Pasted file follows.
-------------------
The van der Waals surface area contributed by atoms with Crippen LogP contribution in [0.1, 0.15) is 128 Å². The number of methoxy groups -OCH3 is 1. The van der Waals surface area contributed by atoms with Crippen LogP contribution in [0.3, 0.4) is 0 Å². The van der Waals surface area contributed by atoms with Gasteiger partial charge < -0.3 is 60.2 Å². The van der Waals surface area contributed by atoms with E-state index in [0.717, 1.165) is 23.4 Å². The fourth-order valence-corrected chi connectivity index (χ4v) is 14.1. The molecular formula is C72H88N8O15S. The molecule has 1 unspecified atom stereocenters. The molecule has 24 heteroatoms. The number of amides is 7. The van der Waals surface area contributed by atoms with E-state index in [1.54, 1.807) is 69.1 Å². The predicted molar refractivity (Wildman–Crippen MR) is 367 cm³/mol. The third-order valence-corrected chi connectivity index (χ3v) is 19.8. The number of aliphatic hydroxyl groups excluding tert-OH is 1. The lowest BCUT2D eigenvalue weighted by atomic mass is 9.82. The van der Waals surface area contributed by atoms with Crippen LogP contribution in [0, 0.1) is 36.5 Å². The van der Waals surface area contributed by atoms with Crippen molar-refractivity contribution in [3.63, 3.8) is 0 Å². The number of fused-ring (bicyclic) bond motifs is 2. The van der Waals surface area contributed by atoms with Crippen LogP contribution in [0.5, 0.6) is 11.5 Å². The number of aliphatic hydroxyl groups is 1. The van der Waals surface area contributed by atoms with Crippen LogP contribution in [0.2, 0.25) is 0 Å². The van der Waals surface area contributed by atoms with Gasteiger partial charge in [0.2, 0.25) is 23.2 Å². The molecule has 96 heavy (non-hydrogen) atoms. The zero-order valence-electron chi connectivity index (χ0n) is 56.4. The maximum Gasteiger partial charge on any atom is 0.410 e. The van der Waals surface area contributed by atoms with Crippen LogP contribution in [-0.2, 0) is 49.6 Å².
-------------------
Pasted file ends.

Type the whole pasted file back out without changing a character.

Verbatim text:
The van der Waals surface area contributed by atoms with Crippen LogP contribution in [0.1, 0.15) is 128 Å². The number of methoxy groups -OCH3 is 1. The van der Waals surface area contributed by atoms with Crippen LogP contribution in [0.3, 0.4) is 0 Å². The van der Waals surface area contributed by atoms with Gasteiger partial charge < -0.3 is 60.2 Å². The van der Waals surface area contributed by atoms with E-state index in [0.717, 1.165) is 23.4 Å². The fourth-order valence-corrected chi connectivity index (χ4v) is 14.1. The molecular formula is C72H88N8O15S. The molecule has 1 unspecified atom stereocenters. The molecule has 24 heteroatoms. The number of amides is 7. The van der Waals surface area contributed by atoms with E-state index in [1.54, 1.807) is 69.1 Å². The predicted molar refractivity (Wildman–Crippen MR) is 367 cm³/mol. The third-order valence-corrected chi connectivity index (χ3v) is 19.8. The number of aliphatic hydroxyl groups excluding tert-OH is 1. The lowest BCUT2D eigenvalue weighted by atomic mass is 9.82. The van der Waals surface area contributed by atoms with Crippen LogP contribution in [0, 0.1) is 36.5 Å². The van der Waals surface area contributed by atoms with Crippen molar-refractivity contribution in [3.63, 3.8) is 0 Å². The number of fused-ring (bicyclic) bond motifs is 2. The van der Waals surface area contributed by atoms with Crippen LogP contribution in [0.5, 0.6) is 11.5 Å². The number of aliphatic hydroxyl groups is 1. The van der Waals surface area contributed by atoms with Crippen LogP contribution in [0.2, 0.25) is 0 Å². The van der Waals surface area contributed by atoms with Gasteiger partial charge in [0.2, 0.25) is 23.2 Å². The molecule has 96 heavy (non-hydrogen) atoms. The zero-order valence-electron chi connectivity index (χ0n) is 56.4. The maximum Gasteiger partial charge on any atom is 0.410 e. The van der Waals surface area contributed by atoms with Crippen LogP contribution in [-0.2, 0) is 49.6 Å².